great deal to the attractiveness of the
place- .Major Sands is an enthusiastic
supporter of the .scheme and is doing
a great deal to carry it to a successful
"Whether or not we succeed in get?
ting the requisite amount we intend
to.build the hospital, if we can but
iret ?5,000 more subscribed. This, in
addition to the $13,000 already sub?
scribed, will do a great deal toward
putting up the building, and. at any
rate, will form a nucleus around
which in time will grow a_ great and
noble institution. But [ do not think,
as I said before, that we will have a
great deal of trouble in getting the
money subscribed, and it will not be
loii";. it is to be sincerely hoped, be?
fore the institution will be in opera?
tion. We intend soon to buy a lot in
a convenient locality, and expect to
commence work on the buildings
some time during the autumn:"
Drs. Koiner and Gale are t he rail?
road physicians, and have to do with
nearly all of the accidents of itoan
oke. Dr. Gordon Simmons is con?
nected with the office, and does a
great deal of the surgical work. Yes?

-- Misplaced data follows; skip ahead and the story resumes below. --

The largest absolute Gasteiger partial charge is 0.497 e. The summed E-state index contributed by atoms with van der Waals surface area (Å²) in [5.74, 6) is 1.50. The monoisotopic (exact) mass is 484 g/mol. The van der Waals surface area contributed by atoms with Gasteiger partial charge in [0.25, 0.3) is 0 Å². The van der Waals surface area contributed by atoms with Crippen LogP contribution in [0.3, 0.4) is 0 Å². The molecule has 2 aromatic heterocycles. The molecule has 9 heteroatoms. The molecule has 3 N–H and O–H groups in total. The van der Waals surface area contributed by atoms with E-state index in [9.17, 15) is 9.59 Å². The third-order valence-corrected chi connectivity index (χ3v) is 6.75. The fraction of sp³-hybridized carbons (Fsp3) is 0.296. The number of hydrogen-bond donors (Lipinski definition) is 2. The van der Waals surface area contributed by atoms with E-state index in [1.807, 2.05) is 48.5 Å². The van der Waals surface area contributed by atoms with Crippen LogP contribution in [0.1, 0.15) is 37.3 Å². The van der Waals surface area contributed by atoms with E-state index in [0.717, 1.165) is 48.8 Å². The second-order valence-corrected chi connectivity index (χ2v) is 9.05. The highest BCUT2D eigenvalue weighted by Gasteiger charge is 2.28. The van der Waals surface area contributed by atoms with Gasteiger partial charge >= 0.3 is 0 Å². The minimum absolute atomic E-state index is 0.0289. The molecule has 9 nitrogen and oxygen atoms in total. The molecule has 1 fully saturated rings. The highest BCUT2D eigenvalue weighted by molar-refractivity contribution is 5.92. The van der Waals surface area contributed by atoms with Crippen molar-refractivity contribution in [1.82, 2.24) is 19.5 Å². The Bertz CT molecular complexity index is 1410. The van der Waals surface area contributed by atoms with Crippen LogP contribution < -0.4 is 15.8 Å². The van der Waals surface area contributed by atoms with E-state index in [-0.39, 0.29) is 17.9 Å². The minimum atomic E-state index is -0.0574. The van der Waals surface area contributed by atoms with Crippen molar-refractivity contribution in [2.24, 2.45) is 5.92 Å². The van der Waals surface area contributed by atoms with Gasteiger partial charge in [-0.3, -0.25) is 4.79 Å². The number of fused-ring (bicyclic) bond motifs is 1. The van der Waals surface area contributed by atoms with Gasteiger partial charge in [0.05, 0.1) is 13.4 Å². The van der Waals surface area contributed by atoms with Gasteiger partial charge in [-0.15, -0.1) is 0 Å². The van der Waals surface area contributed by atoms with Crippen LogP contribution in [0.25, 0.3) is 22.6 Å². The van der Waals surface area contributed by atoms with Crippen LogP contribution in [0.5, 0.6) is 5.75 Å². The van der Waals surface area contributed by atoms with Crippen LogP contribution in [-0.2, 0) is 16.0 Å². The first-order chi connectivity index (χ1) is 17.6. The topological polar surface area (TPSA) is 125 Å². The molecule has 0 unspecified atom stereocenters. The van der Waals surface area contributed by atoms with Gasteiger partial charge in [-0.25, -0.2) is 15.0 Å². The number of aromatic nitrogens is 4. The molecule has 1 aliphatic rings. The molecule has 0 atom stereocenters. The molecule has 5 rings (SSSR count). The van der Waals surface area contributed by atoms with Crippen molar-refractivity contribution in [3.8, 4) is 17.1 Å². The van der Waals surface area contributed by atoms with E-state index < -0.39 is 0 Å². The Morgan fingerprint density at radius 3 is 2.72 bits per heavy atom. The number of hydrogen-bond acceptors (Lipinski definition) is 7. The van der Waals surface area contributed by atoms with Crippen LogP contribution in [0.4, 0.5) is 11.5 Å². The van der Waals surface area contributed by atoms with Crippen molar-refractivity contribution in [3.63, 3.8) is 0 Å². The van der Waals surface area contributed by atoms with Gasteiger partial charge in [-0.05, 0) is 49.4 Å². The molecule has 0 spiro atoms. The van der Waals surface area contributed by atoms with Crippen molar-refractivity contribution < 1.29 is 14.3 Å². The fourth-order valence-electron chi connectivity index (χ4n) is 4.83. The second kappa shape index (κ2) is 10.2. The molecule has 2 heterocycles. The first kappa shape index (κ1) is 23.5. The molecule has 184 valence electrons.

terday afternoon a Times man asked
him about the establishment of a
hospital in the city. "Need it?'' said
Gie doctor. "Well, I should say that
we do need a hospital. Roanoke,
tailing into consideration its size, has
as many accidents as any other, city
in the South. This, of course, is be?
cause of the large number of iron
working manufactories here, and the
use of heavy machinery. We should
by all means have a hospital here.
Only today a case occurred to illus?
trate the great need of the city? A
man. a stranger in the city, walked
into Lyle's drug store just in front of
our office. He was well dressed and
prosperous appearing, and jnst as he
started to ask for what he wanted, he
staggered and fell unconscious to the
iloor. We picked him up and carried
him to the office, where I did all that
I could, but the best conch we could
oiler was a chair, and there he had to
lay for hours before consciousness re?
"Now if we had a hospital I would
have stepped to the telephone, called
the ambulance and in ten minutes the
man could have been undressed and
in bed attended by trained nurses.
This is only one of the hundreds of
cases that come to our notice, and we
see more than ihe majority of people
the need of such an institution as is
proposed. Roanoke should have it
by all means."'
Councilman Jas. A. McConnell, gen?
eral foreman of the Machine Works,
has had more experience with acci?
dents than most of men. "I certainly
tviVtilfi like toteu the hospital estab?
lished," said Mr. McConnell, "and I
think that it is one of the great needs
of the city. What we want is to have
the buildings erected. The support
of the institution will be taken care
of. Now Altoona, my old home, is